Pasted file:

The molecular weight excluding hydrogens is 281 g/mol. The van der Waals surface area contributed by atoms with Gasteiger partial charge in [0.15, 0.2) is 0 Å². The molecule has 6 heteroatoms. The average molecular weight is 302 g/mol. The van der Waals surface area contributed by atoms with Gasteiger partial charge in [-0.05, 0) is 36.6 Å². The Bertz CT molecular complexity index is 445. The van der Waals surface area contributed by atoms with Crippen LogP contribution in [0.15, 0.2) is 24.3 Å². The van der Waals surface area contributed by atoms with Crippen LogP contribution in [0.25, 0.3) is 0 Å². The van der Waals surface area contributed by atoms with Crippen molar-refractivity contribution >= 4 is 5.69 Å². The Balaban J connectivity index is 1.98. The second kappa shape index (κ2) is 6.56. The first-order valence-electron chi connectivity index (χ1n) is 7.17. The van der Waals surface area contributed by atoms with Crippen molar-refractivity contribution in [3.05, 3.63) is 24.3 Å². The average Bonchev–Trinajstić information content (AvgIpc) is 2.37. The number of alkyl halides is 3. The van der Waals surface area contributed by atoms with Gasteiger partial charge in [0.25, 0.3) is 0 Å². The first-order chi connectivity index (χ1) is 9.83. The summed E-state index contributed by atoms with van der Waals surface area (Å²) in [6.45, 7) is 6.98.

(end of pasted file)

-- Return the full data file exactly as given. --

The molecular weight excluding hydrogens is 281 g/mol. The van der Waals surface area contributed by atoms with Gasteiger partial charge in [0.15, 0.2) is 0 Å². The molecule has 6 heteroatoms. The average molecular weight is 302 g/mol. The van der Waals surface area contributed by atoms with Gasteiger partial charge in [-0.05, 0) is 36.6 Å². The Bertz CT molecular complexity index is 445. The van der Waals surface area contributed by atoms with Crippen LogP contribution in [0.15, 0.2) is 24.3 Å². The van der Waals surface area contributed by atoms with Crippen LogP contribution in [0.25, 0.3) is 0 Å². The van der Waals surface area contributed by atoms with Crippen molar-refractivity contribution >= 4 is 5.69 Å². The Balaban J connectivity index is 1.98. The second kappa shape index (κ2) is 6.56. The first-order valence-electron chi connectivity index (χ1n) is 7.17. The van der Waals surface area contributed by atoms with Crippen molar-refractivity contribution in [3.05, 3.63) is 24.3 Å². The average Bonchev–Trinajstić information content (AvgIpc) is 2.37. The number of alkyl halides is 3. The van der Waals surface area contributed by atoms with Gasteiger partial charge in [0.25, 0.3) is 0 Å². The first-order chi connectivity index (χ1) is 9.83. The summed E-state index contributed by atoms with van der Waals surface area (Å²) in [6.45, 7) is 6.98.